Global conservation outcomes depend on marine protected areas with five key features

Predicted global distribution of four community metrics

Predicted global distribution of four community metrics...

TitleGlobal conservation outcomes depend on marine protected areas with five key features
Publication TypeJournal Article
Year of Publication2014
AuthorsEdgar G.J, Stuart-Smith R.D, Willis T.J, Kininmonth S., Baker S.C, Banks S., Barrett N.S, Becerro M.A, Bernard A.TF, Berkhout J., Buxton C.D, Campbell S.J, Cooper A.T, Davey M., Edgar S.C, Forsterra G., Galvan D.E, Irigoyen A.J, Kushner D.J, Moura R., Parnell P.E, Shears N.T, Soler G., Strain E.MA, Thomson R.J
Date Published2014/02
Type of ArticleArticle
ISBN Number0028-0836
Accession NumberWOS:000331107700037
Keywordsabundance; biodiversity; boundaries; density; fish populations; hotspots; network; reefs; reserves; size-structure

In line with global targets agreed under the Convention on Biological Diversity, the number of marine protected areas (MPAs) is increasing rapidly, yet socio-economic benefits generated by MPAs remain difficult to predict and under debate(1,2). MPAs often fail to reach their full potential as a consequence of factors such as illegal harvesting, regulations that legally allow detrimental harvesting, or emigration of animals outside boundaries because of continuous habitat or inadequate size of reserve(3-5). Here we show that the conservation benefits of 87 MPAs investigated worldwide increase exponentially with the accumulation of five key features: no take, well enforced, old (>10 years), large (>100 km(2)), and isolated by deep water or sand. Using effective MPAs with four or five key features as an unfished standard, comparisons of underwater survey data from effective MPAs with predictions based on survey data from fished coasts indicate that total fish biomass has declined about two-thirds from historical baselines as a result of fishing. Effective MPAs also had twice as many large (>250 mm total length) fish species per transect, five times more large fish biomass, and fourteen times more shark biomass than fished areas. Most (59%) of the MPAs studied had only one or two key features and were not ecologically distinguishable from fished sites. Our results show that global conservation targets based on area alone will not optimize protection of marine biodiversity. More emphasis is needed on better MPA design, durable management and compliance to ensure that MPAs achieve their desired conservation value.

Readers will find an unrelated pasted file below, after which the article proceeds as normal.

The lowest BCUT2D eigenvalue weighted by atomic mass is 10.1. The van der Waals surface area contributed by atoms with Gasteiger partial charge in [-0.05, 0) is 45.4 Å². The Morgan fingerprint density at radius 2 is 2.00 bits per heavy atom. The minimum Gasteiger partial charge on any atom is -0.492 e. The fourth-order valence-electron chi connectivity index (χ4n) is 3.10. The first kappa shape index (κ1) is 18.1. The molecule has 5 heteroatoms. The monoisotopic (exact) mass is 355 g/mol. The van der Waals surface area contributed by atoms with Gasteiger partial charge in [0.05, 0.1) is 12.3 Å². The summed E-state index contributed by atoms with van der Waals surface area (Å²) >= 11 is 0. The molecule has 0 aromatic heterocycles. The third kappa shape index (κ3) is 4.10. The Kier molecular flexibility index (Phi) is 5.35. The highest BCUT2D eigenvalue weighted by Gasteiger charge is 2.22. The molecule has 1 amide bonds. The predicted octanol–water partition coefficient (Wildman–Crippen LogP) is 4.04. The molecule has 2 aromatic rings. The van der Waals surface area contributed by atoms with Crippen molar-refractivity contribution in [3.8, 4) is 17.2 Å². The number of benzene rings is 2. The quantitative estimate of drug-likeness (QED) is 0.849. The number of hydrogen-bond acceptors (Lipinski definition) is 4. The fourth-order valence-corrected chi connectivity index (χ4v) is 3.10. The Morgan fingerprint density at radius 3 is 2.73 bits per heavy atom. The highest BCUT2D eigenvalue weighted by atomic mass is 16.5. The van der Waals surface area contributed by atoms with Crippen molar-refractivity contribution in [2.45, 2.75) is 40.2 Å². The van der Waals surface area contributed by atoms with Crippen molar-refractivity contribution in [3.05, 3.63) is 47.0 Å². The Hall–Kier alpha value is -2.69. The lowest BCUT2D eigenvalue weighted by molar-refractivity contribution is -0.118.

An expansive multi-factor study of global fisheries data shows that marine protected areas (MPAs) based on size alone were not achieving conservation goals. The most effective MPAs had multiple NEOLI (no take, enforced, old, large and isolated) features.

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